Why settle for Facebook Home when you can have Twitter Home, too?

Image Credit: http://www.flickr.com/photos/kalexanderson/5884796087/

So, Facebook Home doesn’t work on your particular Android device (like my Samsung Galaxy Nexus). And you’ve seen that Facebook Home has an abysmal 2.2 average rating — more than half of Facebook Home users rate it one single solitary lonely star.

What’s a social news Android addict to do?

Try SOHO Social Launcher, which offers not just Facebook but also Twitter feeds directly to your Android homescreen and — critically — does so without hijacking your phone. Which means, as INQ Mobile, the company behind the app says, “leaving the convenient parts of Facebook Home and ditching the invasive parts.”

INQ Mobile started life as a mobile phone handset company — the Facebook phone company — before pivoting to a Flipboard-style social reading experience, so social has always been near and dear to the company’s heart.

“Social experience was at the heart of our handsets,” INQ Mobile’s Marcel Rutte told me from company headquarters in London. “The product in its current incarnation is new, but that’s always been what we’ve been about.”

INQ started working on a social launcher for Android months ago, before the company had heard of Facebook Home, Rutte told me. And, of course, it’s a broader experience than just Facebook, as he hastens to add.

Setting up is simple — install the app, hook up Twitter and Facebook, and you’re good to go. Instantly, you’ve got Facebook or Twitter on your homescreen, but you still have access to your familiar Android controls and familiar Android home screen. Swipe left or right to get back to your apps, or scroll all the way up to see your most common Android apps, super-imposed on your Facebook stream: phone, messaging, camera, and so on.

SOHO switches from Facebook and Twitter feeds simply by starting to scroll up, which reveals a header showing which network you’re on. Tap it, and you switch.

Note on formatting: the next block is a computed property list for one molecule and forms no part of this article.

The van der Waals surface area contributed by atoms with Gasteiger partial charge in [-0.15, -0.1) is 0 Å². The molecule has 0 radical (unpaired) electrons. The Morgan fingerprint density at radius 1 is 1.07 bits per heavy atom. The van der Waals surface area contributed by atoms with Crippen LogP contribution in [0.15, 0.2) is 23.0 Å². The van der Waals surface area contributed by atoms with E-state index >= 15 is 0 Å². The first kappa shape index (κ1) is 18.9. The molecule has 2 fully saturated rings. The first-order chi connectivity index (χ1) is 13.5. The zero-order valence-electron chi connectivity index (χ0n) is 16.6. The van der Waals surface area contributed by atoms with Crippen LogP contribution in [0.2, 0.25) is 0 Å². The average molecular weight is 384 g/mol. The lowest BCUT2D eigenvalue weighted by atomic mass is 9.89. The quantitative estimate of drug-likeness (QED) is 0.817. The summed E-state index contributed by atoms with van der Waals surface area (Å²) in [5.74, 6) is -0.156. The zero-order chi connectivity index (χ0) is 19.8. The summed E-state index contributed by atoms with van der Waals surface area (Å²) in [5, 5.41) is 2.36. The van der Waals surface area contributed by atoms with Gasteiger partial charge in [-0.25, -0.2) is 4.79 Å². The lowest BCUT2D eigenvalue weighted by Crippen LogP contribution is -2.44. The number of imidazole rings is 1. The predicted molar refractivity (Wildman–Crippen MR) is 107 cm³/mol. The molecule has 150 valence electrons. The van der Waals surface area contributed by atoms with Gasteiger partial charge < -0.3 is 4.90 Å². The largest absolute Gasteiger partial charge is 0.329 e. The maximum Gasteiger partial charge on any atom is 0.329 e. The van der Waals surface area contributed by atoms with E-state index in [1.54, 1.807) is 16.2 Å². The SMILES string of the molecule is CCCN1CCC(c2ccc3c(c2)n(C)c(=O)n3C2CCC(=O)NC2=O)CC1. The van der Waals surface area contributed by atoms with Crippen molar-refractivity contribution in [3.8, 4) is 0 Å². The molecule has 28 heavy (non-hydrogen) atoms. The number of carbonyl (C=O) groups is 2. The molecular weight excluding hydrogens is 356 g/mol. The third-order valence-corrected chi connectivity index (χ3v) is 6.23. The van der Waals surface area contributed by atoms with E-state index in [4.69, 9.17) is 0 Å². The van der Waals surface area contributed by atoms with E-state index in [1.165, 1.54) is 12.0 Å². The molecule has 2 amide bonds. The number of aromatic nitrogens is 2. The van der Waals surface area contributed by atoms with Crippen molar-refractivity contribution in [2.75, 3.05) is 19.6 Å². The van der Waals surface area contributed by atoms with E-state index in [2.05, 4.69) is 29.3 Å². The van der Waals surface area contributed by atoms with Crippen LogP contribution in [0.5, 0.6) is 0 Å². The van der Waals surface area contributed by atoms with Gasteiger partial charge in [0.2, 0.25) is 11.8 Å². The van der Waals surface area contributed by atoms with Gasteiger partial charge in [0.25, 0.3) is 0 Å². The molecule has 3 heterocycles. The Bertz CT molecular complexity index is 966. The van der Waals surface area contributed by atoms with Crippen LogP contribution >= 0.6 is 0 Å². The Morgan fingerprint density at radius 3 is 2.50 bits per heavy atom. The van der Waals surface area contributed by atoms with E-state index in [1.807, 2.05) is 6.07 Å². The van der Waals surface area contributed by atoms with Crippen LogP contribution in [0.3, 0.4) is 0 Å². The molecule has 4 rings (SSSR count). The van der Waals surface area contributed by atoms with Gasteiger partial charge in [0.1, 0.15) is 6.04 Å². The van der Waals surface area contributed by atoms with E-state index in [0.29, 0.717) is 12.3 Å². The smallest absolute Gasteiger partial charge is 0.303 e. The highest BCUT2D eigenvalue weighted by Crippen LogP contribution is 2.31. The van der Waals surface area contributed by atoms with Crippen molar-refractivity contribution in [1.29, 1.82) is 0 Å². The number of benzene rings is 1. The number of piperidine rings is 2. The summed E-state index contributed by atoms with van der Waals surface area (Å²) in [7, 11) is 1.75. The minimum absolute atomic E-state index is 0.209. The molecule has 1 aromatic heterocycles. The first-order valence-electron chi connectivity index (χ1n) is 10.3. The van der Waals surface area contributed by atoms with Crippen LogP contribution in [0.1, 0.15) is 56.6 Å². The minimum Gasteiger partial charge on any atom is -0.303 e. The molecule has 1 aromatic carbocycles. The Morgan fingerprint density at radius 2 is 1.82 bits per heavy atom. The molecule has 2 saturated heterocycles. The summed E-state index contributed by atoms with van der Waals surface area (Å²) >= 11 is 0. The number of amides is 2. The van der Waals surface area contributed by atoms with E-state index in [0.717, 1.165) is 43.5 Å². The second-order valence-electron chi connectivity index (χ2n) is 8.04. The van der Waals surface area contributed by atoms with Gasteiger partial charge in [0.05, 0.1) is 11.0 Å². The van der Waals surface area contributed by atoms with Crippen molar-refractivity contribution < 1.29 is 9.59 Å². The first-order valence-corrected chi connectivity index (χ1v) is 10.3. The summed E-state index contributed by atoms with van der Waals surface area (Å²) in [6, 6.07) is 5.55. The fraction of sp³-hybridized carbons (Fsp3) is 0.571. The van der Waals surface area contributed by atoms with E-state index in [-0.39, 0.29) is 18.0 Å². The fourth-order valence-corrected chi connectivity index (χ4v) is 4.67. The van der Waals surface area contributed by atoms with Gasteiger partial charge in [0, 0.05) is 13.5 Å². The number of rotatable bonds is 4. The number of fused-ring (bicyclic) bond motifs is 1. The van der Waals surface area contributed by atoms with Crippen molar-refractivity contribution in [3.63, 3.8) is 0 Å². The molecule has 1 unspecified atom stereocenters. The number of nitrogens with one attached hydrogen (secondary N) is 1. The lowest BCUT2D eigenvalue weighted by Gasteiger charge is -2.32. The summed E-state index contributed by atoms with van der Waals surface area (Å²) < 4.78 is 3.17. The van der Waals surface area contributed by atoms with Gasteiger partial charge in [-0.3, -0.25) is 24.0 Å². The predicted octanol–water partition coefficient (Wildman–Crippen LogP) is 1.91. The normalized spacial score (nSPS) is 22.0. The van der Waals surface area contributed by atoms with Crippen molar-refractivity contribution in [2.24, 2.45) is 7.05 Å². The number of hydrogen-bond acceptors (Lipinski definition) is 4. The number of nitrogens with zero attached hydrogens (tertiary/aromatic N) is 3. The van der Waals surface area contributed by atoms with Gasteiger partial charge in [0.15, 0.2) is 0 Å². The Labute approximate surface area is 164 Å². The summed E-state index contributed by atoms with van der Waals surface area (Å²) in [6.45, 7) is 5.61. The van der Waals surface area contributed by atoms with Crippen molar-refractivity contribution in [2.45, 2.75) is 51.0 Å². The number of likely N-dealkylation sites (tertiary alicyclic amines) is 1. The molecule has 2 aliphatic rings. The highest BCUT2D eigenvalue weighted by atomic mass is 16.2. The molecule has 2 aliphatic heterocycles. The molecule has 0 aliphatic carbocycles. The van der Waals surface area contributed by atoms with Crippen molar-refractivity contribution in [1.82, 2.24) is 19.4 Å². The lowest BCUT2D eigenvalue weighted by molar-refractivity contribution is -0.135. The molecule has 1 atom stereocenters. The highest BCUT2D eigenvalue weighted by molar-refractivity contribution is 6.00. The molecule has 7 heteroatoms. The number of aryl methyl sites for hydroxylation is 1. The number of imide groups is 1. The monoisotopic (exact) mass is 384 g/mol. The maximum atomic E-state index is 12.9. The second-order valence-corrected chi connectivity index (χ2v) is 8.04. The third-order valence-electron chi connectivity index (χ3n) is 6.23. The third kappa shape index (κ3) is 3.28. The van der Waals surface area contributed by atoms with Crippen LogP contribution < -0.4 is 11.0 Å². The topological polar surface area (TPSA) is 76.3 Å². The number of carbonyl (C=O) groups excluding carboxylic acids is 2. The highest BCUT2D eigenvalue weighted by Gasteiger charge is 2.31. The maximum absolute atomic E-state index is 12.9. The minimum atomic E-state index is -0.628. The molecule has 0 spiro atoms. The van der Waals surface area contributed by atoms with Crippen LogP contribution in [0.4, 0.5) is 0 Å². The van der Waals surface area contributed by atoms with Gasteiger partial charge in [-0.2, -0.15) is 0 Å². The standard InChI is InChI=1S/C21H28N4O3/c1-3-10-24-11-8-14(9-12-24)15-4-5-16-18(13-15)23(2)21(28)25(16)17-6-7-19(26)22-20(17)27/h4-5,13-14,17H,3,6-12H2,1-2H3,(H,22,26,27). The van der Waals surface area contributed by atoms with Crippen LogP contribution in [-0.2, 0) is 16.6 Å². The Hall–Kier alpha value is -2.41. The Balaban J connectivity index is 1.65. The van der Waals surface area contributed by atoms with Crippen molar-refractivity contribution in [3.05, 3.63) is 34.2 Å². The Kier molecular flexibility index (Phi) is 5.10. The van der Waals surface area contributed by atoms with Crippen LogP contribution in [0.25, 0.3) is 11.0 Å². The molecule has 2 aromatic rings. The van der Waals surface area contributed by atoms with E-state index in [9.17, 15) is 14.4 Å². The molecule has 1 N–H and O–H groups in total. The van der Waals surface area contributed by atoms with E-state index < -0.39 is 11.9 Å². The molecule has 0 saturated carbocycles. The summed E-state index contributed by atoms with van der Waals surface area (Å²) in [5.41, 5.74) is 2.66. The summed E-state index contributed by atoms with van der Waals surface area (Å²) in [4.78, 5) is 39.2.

At first I wondered if it wouldn’t be better to have both networks showing at once, but a few seconds’ thought revealed the problem: my Twitter river would overwhelm my Facebook stream, blocking me from seeing the content posted by my closest friends and family.

Building the app as a launcher made sense to INQ for probably the same reasons it did to Facebook: far more capability. But INQ has done it in a different, less obtrusive way.

“Building as a launcher gives us much more flexibility … we’re not limited in what we can do” Rutte says. “The moment you unlock your handset it’s right there. But we haven’t broken anything in Android, whether you’re customizing your home screen or widgets.”

Perhaps it’s still an app-centric view of mobile computing versus the people-centric shift that Facebook is trying to make, but the challenge is that people-centric for Facebook seems to mean Facebook-centric. And that installing Facebook Home takes that most personal of devices, your phone, and makes it — while certainly more social — just as certainly less personal. Less created-and-customized-by-me, in a sense.

SOHO only has 105 reviews, but a third of them are 5 stars, and 90 percent are 3 stars or higher. Facebook Home, on the other hand, has 9,378 reviews, and a shocking 4,825 are 1 star.

Which, if you want a more social experience on your phone, and you want more than one social network, makes it a no-brainer to try.

photo credit: Kalexanderson via photopin cc


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